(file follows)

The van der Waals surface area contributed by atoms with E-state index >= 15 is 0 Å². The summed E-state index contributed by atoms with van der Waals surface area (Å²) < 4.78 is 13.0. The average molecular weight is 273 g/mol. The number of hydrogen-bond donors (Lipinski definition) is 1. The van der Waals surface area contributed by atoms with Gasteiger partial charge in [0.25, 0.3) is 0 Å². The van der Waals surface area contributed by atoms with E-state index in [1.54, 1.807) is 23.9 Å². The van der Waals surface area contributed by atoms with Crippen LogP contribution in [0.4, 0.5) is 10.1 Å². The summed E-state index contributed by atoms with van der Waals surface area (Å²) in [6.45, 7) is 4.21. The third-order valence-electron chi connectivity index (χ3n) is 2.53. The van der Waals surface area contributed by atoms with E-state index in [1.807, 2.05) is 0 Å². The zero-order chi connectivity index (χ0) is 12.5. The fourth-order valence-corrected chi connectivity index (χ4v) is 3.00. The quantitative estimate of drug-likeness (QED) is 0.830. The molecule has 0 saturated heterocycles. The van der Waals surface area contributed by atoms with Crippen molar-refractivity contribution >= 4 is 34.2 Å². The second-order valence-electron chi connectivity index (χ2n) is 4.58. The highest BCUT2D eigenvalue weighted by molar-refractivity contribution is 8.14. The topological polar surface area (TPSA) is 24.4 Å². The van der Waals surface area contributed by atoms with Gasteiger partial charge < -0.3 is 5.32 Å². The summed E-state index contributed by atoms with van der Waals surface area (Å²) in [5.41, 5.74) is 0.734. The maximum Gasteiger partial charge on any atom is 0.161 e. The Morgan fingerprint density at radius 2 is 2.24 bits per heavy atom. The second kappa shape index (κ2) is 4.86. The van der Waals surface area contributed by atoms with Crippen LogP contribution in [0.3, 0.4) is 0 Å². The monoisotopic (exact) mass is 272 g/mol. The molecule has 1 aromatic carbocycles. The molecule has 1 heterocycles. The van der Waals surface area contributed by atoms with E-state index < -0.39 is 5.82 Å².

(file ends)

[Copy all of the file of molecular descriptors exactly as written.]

The van der Waals surface area contributed by atoms with E-state index >= 15 is 0 Å². The summed E-state index contributed by atoms with van der Waals surface area (Å²) < 4.78 is 13.0. The average molecular weight is 273 g/mol. The number of hydrogen-bond donors (Lipinski definition) is 1. The van der Waals surface area contributed by atoms with Gasteiger partial charge in [0.25, 0.3) is 0 Å². The van der Waals surface area contributed by atoms with E-state index in [1.54, 1.807) is 23.9 Å². The van der Waals surface area contributed by atoms with Crippen LogP contribution in [0.4, 0.5) is 10.1 Å². The summed E-state index contributed by atoms with van der Waals surface area (Å²) in [6.45, 7) is 4.21. The third-order valence-electron chi connectivity index (χ3n) is 2.53. The van der Waals surface area contributed by atoms with E-state index in [1.807, 2.05) is 0 Å². The zero-order chi connectivity index (χ0) is 12.5. The fourth-order valence-corrected chi connectivity index (χ4v) is 3.00. The quantitative estimate of drug-likeness (QED) is 0.830. The molecule has 0 saturated heterocycles. The van der Waals surface area contributed by atoms with Crippen molar-refractivity contribution >= 4 is 34.2 Å². The second-order valence-electron chi connectivity index (χ2n) is 4.58. The highest BCUT2D eigenvalue weighted by molar-refractivity contribution is 8.14. The topological polar surface area (TPSA) is 24.4 Å². The van der Waals surface area contributed by atoms with Gasteiger partial charge < -0.3 is 5.32 Å². The summed E-state index contributed by atoms with van der Waals surface area (Å²) in [5.41, 5.74) is 0.734. The maximum Gasteiger partial charge on any atom is 0.161 e. The Morgan fingerprint density at radius 2 is 2.24 bits per heavy atom. The second kappa shape index (κ2) is 4.86. The van der Waals surface area contributed by atoms with Crippen LogP contribution in [0.3, 0.4) is 0 Å². The monoisotopic (exact) mass is 272 g/mol. The molecule has 1 aromatic carbocycles. The molecule has 1 heterocycles. The van der Waals surface area contributed by atoms with E-state index < -0.39 is 5.82 Å².